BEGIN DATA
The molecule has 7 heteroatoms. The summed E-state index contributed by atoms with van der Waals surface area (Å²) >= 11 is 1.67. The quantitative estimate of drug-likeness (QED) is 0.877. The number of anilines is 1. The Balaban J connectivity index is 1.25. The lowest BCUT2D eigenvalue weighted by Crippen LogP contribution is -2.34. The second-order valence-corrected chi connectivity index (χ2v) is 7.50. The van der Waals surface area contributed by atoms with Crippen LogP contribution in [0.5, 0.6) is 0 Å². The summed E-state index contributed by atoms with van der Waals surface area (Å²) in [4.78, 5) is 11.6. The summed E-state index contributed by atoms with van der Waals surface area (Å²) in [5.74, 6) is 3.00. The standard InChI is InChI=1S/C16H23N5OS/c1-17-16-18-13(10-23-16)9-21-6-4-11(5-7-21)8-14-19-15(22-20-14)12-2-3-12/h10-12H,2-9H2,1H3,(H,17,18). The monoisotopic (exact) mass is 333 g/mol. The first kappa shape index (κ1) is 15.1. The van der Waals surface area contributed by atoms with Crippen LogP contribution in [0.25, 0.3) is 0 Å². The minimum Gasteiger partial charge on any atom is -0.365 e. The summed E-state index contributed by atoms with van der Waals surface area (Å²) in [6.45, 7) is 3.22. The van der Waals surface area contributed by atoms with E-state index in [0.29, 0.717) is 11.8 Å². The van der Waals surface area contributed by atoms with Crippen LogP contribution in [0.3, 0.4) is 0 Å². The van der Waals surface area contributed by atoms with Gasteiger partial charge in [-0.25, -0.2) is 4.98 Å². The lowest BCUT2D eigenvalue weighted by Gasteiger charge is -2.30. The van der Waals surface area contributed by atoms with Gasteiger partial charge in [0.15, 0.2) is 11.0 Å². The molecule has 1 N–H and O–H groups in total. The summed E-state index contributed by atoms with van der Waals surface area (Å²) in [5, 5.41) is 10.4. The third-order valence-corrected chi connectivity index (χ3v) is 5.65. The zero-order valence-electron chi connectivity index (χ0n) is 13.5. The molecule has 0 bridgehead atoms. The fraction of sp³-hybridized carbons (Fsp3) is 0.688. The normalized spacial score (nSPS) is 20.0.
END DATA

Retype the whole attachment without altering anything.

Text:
The molecule has 7 heteroatoms. The summed E-state index contributed by atoms with van der Waals surface area (Å²) >= 11 is 1.67. The quantitative estimate of drug-likeness (QED) is 0.877. The number of anilines is 1. The Balaban J connectivity index is 1.25. The lowest BCUT2D eigenvalue weighted by Crippen LogP contribution is -2.34. The second-order valence-corrected chi connectivity index (χ2v) is 7.50. The van der Waals surface area contributed by atoms with Crippen LogP contribution in [0.5, 0.6) is 0 Å². The summed E-state index contributed by atoms with van der Waals surface area (Å²) in [4.78, 5) is 11.6. The summed E-state index contributed by atoms with van der Waals surface area (Å²) in [5.74, 6) is 3.00. The standard InChI is InChI=1S/C16H23N5OS/c1-17-16-18-13(10-23-16)9-21-6-4-11(5-7-21)8-14-19-15(22-20-14)12-2-3-12/h10-12H,2-9H2,1H3,(H,17,18). The monoisotopic (exact) mass is 333 g/mol. The first kappa shape index (κ1) is 15.1. The van der Waals surface area contributed by atoms with Crippen LogP contribution in [0.25, 0.3) is 0 Å². The minimum Gasteiger partial charge on any atom is -0.365 e. The summed E-state index contributed by atoms with van der Waals surface area (Å²) in [6.45, 7) is 3.22. The van der Waals surface area contributed by atoms with E-state index in [0.29, 0.717) is 11.8 Å². The van der Waals surface area contributed by atoms with Crippen LogP contribution in [0.3, 0.4) is 0 Å². The van der Waals surface area contributed by atoms with Gasteiger partial charge in [-0.25, -0.2) is 4.98 Å². The lowest BCUT2D eigenvalue weighted by Gasteiger charge is -2.30. The van der Waals surface area contributed by atoms with Gasteiger partial charge in [0.15, 0.2) is 11.0 Å². The molecule has 1 N–H and O–H groups in total. The summed E-state index contributed by atoms with van der Waals surface area (Å²) in [5, 5.41) is 10.4. The third-order valence-corrected chi connectivity index (χ3v) is 5.65. The zero-order valence-electron chi connectivity index (χ0n) is 13.5. The molecule has 0 bridgehead atoms. The fraction of sp³-hybridized carbons (Fsp3) is 0.688. The normalized spacial score (nSPS) is 20.0.